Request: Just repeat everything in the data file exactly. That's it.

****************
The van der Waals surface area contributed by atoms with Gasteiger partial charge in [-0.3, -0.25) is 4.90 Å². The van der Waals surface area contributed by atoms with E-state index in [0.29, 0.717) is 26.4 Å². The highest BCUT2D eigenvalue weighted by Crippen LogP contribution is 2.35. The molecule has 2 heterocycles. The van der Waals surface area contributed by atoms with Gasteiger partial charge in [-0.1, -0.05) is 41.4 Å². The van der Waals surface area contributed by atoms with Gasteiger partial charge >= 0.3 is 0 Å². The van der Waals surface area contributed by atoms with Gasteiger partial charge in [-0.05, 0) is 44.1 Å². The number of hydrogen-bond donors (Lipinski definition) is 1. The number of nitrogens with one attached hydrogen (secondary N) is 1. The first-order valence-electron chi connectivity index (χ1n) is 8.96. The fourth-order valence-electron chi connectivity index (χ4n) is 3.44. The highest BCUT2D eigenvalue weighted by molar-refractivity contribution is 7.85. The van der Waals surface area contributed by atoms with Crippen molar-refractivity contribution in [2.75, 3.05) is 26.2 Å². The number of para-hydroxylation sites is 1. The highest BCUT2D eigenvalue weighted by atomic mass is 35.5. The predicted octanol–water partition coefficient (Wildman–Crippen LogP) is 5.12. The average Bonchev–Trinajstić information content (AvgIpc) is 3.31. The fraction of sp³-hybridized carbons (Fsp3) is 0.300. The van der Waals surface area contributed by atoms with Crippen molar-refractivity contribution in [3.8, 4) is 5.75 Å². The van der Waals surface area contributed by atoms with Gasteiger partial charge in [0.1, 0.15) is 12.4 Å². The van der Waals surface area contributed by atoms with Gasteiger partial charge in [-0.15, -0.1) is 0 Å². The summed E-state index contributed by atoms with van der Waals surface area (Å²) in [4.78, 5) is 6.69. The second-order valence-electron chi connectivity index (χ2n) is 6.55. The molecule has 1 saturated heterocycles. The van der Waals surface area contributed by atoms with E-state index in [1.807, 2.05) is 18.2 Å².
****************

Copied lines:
The van der Waals surface area contributed by atoms with Gasteiger partial charge in [-0.3, -0.25) is 4.90 Å². The van der Waals surface area contributed by atoms with E-state index in [0.29, 0.717) is 26.4 Å². The highest BCUT2D eigenvalue weighted by Crippen LogP contribution is 2.35. The molecule has 2 heterocycles. The van der Waals surface area contributed by atoms with Gasteiger partial charge in [-0.1, -0.05) is 41.4 Å². The van der Waals surface area contributed by atoms with Gasteiger partial charge >= 0.3 is 0 Å². The van der Waals surface area contributed by atoms with Gasteiger partial charge in [-0.05, 0) is 44.1 Å². The number of hydrogen-bond donors (Lipinski definition) is 1. The number of nitrogens with one attached hydrogen (secondary N) is 1. The first-order valence-electron chi connectivity index (χ1n) is 8.96. The fourth-order valence-electron chi connectivity index (χ4n) is 3.44. The highest BCUT2D eigenvalue weighted by molar-refractivity contribution is 7.85. The van der Waals surface area contributed by atoms with Crippen molar-refractivity contribution in [2.75, 3.05) is 26.2 Å². The number of para-hydroxylation sites is 1. The highest BCUT2D eigenvalue weighted by atomic mass is 35.5. The predicted octanol–water partition coefficient (Wildman–Crippen LogP) is 5.12. The average Bonchev–Trinajstić information content (AvgIpc) is 3.31. The fraction of sp³-hybridized carbons (Fsp3) is 0.300. The van der Waals surface area contributed by atoms with Crippen molar-refractivity contribution in [3.8, 4) is 5.75 Å². The van der Waals surface area contributed by atoms with Gasteiger partial charge in [0.1, 0.15) is 12.4 Å². The van der Waals surface area contributed by atoms with Gasteiger partial charge in [-0.15, -0.1) is 0 Å². The summed E-state index contributed by atoms with van der Waals surface area (Å²) in [4.78, 5) is 6.69. The second-order valence-electron chi connectivity index (χ2n) is 6.55. The molecule has 1 saturated heterocycles. The van der Waals surface area contributed by atoms with E-state index in [1.807, 2.05) is 18.2 Å².